In the Stationhouse After Dickerson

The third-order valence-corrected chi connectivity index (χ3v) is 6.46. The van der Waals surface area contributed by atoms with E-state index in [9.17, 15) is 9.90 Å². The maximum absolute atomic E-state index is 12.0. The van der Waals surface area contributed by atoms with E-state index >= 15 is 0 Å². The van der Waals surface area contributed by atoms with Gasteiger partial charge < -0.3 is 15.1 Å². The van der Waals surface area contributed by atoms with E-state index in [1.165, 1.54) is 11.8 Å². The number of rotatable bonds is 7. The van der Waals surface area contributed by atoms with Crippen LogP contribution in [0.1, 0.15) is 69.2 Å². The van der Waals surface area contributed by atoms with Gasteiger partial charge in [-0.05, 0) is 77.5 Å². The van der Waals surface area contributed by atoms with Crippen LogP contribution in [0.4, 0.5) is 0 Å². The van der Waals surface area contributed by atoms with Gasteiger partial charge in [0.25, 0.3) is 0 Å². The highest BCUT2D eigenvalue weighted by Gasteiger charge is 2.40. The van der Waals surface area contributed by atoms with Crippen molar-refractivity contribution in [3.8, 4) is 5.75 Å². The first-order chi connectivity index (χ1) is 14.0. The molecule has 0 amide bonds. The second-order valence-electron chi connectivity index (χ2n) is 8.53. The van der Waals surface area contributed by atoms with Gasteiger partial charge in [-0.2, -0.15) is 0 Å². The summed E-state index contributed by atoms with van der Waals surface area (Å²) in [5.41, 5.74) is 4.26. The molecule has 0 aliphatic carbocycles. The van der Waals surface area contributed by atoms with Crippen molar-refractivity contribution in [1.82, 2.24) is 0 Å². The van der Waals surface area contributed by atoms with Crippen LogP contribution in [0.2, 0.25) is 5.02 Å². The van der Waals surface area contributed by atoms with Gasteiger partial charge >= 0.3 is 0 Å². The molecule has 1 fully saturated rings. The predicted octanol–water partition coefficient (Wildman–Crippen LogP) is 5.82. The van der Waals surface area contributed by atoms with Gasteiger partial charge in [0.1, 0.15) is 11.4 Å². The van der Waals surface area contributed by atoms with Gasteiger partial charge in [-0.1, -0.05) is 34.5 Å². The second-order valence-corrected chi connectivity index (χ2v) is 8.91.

Miranda v. Arizona established the high water mark of the protections afforded an accused during a custodial interrogation. During the decades that followed, the United States Supreme Court allowed Miranda’s foundation to erode, inviting a direct challenge to the landmark ruling. In Dickerson v. United States, the Court turned back such a challenge and placed Miranda upon a more secure, constitutional footing. This Article explores the impact of Dickerson in the place where Miranda was meant to matter most: the stationhouse. As I have described elsewhere, Supreme Court decisions have influenced a number of California law enforcement agencies to instruct officers that they may continue to interrogate suspects in custody who have asserted their Fifth Amendment right to remain silent or right to counsel. Harris v. New York and Oregon v. Hass permit some statements taken in violation of Miranda to be used for impeachment purposes at trial. Michigan v. Tucker and Oregon v. Elstad permit some derivative use of such statements. These rulings together with other decisions labeling Miranda’s procedures as merely “prophylactic” – have created incentives for police to disregard Miranda and have led to a different way of thinking about its core holding. Proponents of this different view, which I have called the “new vision” of Miranda, have claimed that Miranda sets forth a nonconstitutional rule of evidence that need only be followed when officers seek a statement to introduce in the prosecution’s case-in-chief at trial. By transforming Miranda from an affirmative constitutional command governing conduct in the stationhouse into a weak rule of evidence, the new vision has encouraged officers to continue to question suspects who have asserted the right to counsel or the right to remain silent. During the last decade, the practice has become so pervasive in some jurisdictions that it has acquired its own moniker: questioning “outside Miranda.” This Article argues that Dickerson firmly rejects the “new vision” and asks whether the ruling may foster new respect for Miranda and adherence to its commands. The Article explores the Court’s reaffirmation of the constitutional basis for Miranda and discusses the efficacy of exclusionary rules and civil rights actions in enforcing Miranda’s procedures. Most police officers are not lawyers and do not read advance sheets. Court decisions can influence officers’ conduct only if the holdings are accurately transmitted to them. This Article thus examines how law enforcement officials are instructed following Dickerson and other recent Miranda cases, and explores whether officers are likely to follow their training.